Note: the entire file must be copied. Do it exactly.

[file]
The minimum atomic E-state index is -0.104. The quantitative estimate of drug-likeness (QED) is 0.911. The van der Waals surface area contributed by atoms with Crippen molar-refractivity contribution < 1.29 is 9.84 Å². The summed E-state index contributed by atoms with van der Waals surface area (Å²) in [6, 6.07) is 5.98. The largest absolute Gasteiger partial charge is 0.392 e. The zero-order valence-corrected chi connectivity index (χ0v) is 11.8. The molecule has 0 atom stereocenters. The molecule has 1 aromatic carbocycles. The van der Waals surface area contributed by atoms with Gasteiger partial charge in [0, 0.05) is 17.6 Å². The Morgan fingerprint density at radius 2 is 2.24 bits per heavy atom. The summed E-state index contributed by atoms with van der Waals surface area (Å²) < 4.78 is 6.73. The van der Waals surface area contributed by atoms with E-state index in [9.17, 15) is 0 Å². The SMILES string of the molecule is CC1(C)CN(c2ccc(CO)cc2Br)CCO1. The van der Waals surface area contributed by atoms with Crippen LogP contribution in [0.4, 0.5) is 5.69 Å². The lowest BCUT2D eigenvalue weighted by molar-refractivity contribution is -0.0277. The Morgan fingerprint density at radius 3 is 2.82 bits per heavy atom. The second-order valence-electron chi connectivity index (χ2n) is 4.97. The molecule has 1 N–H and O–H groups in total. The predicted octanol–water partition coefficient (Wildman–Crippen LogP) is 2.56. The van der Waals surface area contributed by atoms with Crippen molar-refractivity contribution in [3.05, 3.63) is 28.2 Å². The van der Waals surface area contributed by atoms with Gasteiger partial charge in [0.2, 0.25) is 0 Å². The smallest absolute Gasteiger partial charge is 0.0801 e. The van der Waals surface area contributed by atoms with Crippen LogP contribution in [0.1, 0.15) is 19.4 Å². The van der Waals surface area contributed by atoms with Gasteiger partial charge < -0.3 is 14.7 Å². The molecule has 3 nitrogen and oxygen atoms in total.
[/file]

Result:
The minimum atomic E-state index is -0.104. The quantitative estimate of drug-likeness (QED) is 0.911. The van der Waals surface area contributed by atoms with Crippen molar-refractivity contribution < 1.29 is 9.84 Å². The summed E-state index contributed by atoms with van der Waals surface area (Å²) in [6, 6.07) is 5.98. The largest absolute Gasteiger partial charge is 0.392 e. The zero-order valence-corrected chi connectivity index (χ0v) is 11.8. The molecule has 0 atom stereocenters. The molecule has 1 aromatic carbocycles. The van der Waals surface area contributed by atoms with Gasteiger partial charge in [0, 0.05) is 17.6 Å². The Morgan fingerprint density at radius 2 is 2.24 bits per heavy atom. The summed E-state index contributed by atoms with van der Waals surface area (Å²) < 4.78 is 6.73. The van der Waals surface area contributed by atoms with E-state index in [9.17, 15) is 0 Å². The SMILES string of the molecule is CC1(C)CN(c2ccc(CO)cc2Br)CCO1. The van der Waals surface area contributed by atoms with Crippen LogP contribution in [0.4, 0.5) is 5.69 Å². The lowest BCUT2D eigenvalue weighted by molar-refractivity contribution is -0.0277. The Morgan fingerprint density at radius 3 is 2.82 bits per heavy atom. The second-order valence-electron chi connectivity index (χ2n) is 4.97. The molecule has 1 N–H and O–H groups in total. The predicted octanol–water partition coefficient (Wildman–Crippen LogP) is 2.56. The van der Waals surface area contributed by atoms with Crippen molar-refractivity contribution in [3.05, 3.63) is 28.2 Å². The van der Waals surface area contributed by atoms with Gasteiger partial charge in [0.2, 0.25) is 0 Å². The smallest absolute Gasteiger partial charge is 0.0801 e. The van der Waals surface area contributed by atoms with Crippen LogP contribution in [0.1, 0.15) is 19.4 Å². The van der Waals surface area contributed by atoms with Gasteiger partial charge < -0.3 is 14.7 Å². The molecule has 3 nitrogen and oxygen atoms in total.